To avoid criminal charges, Merrill agreed to pay $100 million and limit interaction between bankers and analysts at the firm. Many Wall Street firms, though not all, quickly adopted the Merrill reforms, which became known as the “Spitzer principles.” Any agreement between Spitzer and Citigroup would go further than the Merrill Lynch agreement and would likely include fines running into the hundreds of millions, sources said.
Citigroup, the nation’s largest financial institution, is fighting investigations on a number of fronts. The bank recently agreed to pay $5 million to settle NASD charges that its Salomon Smith Barney unit issued overly positive research reports on Winstar Communications Inc. that were not supported by the company’s financials. Before that, the bank agreed to pay $215 million to settle charges by the Federal Trade Commission that a subsidiary had engaged in abusive lending practices before Citigroup acquired it. The firm has also been under congressional scrutiny for its relationship with Enron Corp.
Multiple securities regulators are now probing the many bullish research reports written by former star Salomon telecommunications analyst Jack B. Grubman on firms that were also major Salomon investment-banking clients. Many of those companies later filed for bankruptcy protection or saw their stock prices evaporate.
Regulators are also probing whether Salomon engaged in improper “spinning,” allotting shares in hot initial public offerings to executives in return for banking business from the executives’ firms. Alleged IPO spinning is also at the heart of an investigation into Credit Suisse First Boston.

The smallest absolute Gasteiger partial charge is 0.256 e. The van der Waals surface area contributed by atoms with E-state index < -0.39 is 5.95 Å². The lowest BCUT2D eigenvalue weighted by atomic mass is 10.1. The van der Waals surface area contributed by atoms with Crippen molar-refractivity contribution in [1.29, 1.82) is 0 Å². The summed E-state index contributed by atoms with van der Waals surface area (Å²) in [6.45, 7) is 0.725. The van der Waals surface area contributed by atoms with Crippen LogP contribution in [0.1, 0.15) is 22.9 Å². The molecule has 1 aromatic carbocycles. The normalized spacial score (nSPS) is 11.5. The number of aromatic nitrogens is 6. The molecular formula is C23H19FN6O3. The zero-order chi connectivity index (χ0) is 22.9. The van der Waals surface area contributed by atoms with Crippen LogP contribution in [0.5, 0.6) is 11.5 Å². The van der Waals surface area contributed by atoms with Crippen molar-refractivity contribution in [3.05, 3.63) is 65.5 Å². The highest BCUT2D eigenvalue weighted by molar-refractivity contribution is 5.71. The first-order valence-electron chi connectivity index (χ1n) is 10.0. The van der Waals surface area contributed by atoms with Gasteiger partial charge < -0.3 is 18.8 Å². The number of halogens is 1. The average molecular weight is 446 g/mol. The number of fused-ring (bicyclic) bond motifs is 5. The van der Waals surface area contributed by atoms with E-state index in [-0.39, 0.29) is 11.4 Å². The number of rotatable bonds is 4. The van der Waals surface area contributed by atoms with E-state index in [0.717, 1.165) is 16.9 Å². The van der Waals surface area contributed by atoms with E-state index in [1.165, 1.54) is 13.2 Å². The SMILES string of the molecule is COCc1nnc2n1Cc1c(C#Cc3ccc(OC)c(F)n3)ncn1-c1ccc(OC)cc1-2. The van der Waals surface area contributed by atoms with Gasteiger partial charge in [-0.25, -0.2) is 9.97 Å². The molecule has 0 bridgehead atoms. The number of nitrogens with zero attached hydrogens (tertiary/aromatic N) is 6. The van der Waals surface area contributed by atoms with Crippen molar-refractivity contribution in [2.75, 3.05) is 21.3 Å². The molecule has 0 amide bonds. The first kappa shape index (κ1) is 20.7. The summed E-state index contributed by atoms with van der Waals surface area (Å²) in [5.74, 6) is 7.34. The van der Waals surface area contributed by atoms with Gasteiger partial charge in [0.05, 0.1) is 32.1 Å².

Perhaps adding to Citigroup’s troubles, Grubman is now contending that he wanted to downgrade certain troubled companies but was blocked by other Citigroup officials. Last week, Spitzer filed a lawsuit demanding that certain executives who profited from hot IPO shares awarded by Salomon be forced to return the profits. Papers filed with the suit included an e-mail in which Grubman wrote to a supervisor that he wanted to downgrade several firms but did not do so after getting “huge pushback” from banking.
Citigroup Chairman Sanford I. Weill has made ending the many probes, and stopping the attendant slide in the bank’s stock price, his top priority. He has already made several personnel moves in that regard, including replacing the head of Salomon and shaking up leadership at the investment-banking unit’s research department.